Education and training

Women are gaining qualifications at a greater rate than men but their skills are not being translated into greater career opportunities and development in the workplace.  Currently many women are educated and trained in areas that do not match where employment is growing.

Despite an increase in qualifications, women are over-represented in minimum wage jobs. More women than men are currently not in education, employment or training (NEET) and Māori, Pasifika women, young mothers, former prisoners are vulnerable to low wage employment and poorer outcomes for themselves and their families.

There is potential for New Zealand’s female labour force to address current and projected skill shortages and for women to achieve greater economic success, thereby also increasing the well-being of their families.  Women and girls can be encouraged to train and work in occupations where high growth is projected and where women are currently under represented (in particular, STEM industries and construction and trades) and vulnerable groups of women can be encouraged into training.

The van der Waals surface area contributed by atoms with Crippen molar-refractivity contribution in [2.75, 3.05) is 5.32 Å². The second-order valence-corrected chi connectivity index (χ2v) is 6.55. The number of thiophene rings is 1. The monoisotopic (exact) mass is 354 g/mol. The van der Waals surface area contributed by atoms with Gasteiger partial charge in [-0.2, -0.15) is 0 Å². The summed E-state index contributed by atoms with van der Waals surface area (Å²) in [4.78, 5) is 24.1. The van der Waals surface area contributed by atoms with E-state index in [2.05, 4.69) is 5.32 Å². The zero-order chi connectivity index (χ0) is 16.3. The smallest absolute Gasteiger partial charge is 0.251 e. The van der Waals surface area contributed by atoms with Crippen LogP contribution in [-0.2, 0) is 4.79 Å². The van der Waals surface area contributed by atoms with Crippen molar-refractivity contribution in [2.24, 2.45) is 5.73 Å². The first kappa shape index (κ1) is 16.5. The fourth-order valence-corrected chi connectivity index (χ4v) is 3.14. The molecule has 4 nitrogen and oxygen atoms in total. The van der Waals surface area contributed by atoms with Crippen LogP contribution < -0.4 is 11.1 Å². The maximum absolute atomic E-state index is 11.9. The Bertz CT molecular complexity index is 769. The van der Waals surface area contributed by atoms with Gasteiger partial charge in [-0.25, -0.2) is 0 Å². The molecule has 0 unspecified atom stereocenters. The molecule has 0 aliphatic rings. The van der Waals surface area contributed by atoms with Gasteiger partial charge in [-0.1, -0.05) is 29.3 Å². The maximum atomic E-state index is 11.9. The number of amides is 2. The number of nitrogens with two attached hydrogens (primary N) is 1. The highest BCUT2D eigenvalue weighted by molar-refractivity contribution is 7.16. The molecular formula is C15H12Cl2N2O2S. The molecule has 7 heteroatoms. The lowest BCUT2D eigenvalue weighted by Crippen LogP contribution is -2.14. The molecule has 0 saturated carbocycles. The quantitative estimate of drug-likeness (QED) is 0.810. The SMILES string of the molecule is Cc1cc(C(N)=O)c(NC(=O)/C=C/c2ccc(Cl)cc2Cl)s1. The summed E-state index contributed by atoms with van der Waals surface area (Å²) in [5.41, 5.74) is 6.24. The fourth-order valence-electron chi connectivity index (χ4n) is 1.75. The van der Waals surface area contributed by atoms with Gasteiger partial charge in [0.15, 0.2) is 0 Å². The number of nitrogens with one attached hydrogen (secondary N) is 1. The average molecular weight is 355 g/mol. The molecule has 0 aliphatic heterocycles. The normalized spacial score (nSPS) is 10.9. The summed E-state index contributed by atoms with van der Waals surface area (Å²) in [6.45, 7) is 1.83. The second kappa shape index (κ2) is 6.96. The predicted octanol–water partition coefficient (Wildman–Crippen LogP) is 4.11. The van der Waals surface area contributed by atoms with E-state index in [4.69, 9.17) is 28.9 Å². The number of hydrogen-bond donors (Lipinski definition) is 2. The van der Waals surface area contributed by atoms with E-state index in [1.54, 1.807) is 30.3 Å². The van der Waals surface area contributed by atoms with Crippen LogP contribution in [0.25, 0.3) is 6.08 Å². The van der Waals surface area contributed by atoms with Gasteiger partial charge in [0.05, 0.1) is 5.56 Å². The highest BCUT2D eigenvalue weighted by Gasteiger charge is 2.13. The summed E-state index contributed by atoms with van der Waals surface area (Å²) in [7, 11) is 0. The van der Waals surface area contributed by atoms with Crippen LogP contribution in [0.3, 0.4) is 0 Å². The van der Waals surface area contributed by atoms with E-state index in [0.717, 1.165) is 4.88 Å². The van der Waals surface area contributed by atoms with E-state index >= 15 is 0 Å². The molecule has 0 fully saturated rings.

Supporting more vulnerable women in education and training and more women in STEM and trades training contributes to Better Public Services goals:

  • reduce the number of people continuously receiving working age benefits for more than 12 months by 30 percent – from 78,000 to 55,000 by 2017
  • 85 percent of 18-year-olds will have achieved NCEA Level 2 or an equivalent qualification in 2017
  • 60 percent of 25 to 34-year-olds will have a qualification at Level 4 or above in 2018.